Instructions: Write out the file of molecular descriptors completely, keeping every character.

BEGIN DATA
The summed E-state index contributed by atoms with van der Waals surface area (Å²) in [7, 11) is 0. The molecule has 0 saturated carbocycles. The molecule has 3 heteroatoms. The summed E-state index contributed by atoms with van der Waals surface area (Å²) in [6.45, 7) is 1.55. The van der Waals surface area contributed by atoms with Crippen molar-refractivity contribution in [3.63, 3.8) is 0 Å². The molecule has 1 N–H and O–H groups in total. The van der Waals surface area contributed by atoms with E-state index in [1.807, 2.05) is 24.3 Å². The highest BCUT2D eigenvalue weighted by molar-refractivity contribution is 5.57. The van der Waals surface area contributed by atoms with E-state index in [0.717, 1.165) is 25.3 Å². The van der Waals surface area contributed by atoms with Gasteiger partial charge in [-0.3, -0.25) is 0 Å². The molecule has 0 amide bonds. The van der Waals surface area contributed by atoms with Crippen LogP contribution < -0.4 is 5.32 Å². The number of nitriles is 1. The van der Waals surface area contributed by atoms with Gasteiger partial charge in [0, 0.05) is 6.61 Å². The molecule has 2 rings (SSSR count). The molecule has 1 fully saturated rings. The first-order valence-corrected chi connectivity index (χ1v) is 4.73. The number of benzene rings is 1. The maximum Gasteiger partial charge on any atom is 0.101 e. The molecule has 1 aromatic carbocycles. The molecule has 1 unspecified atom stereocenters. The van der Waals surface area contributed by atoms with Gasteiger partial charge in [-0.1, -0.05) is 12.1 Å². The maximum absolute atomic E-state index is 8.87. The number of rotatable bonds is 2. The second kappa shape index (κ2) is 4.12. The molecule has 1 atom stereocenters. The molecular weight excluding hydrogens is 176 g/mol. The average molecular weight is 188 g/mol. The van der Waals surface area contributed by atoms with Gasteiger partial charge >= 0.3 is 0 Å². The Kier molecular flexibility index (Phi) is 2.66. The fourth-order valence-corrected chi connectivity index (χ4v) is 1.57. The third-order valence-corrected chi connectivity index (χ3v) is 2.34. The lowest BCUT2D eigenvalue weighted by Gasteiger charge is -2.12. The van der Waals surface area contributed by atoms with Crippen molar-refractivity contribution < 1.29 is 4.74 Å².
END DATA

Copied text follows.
The summed E-state index contributed by atoms with van der Waals surface area (Å²) in [7, 11) is 0. The molecule has 0 saturated carbocycles. The molecule has 3 heteroatoms. The summed E-state index contributed by atoms with van der Waals surface area (Å²) in [6.45, 7) is 1.55. The van der Waals surface area contributed by atoms with Crippen molar-refractivity contribution in [3.63, 3.8) is 0 Å². The molecule has 1 N–H and O–H groups in total. The van der Waals surface area contributed by atoms with E-state index in [1.807, 2.05) is 24.3 Å². The highest BCUT2D eigenvalue weighted by molar-refractivity contribution is 5.57. The van der Waals surface area contributed by atoms with E-state index in [0.717, 1.165) is 25.3 Å². The van der Waals surface area contributed by atoms with Gasteiger partial charge in [-0.3, -0.25) is 0 Å². The molecule has 0 amide bonds. The van der Waals surface area contributed by atoms with Crippen LogP contribution < -0.4 is 5.32 Å². The number of nitriles is 1. The van der Waals surface area contributed by atoms with Gasteiger partial charge in [0, 0.05) is 6.61 Å². The molecule has 2 rings (SSSR count). The molecule has 1 fully saturated rings. The first-order valence-corrected chi connectivity index (χ1v) is 4.73. The number of benzene rings is 1. The maximum Gasteiger partial charge on any atom is 0.101 e. The molecule has 1 aromatic carbocycles. The molecule has 1 unspecified atom stereocenters. The van der Waals surface area contributed by atoms with Gasteiger partial charge in [-0.1, -0.05) is 12.1 Å². The maximum absolute atomic E-state index is 8.87. The number of rotatable bonds is 2. The second kappa shape index (κ2) is 4.12. The molecule has 1 atom stereocenters. The molecular weight excluding hydrogens is 176 g/mol. The average molecular weight is 188 g/mol. The van der Waals surface area contributed by atoms with Gasteiger partial charge >= 0.3 is 0 Å². The Kier molecular flexibility index (Phi) is 2.66. The fourth-order valence-corrected chi connectivity index (χ4v) is 1.57. The third-order valence-corrected chi connectivity index (χ3v) is 2.34. The lowest BCUT2D eigenvalue weighted by Gasteiger charge is -2.12. The van der Waals surface area contributed by atoms with Crippen molar-refractivity contribution < 1.29 is 4.74 Å².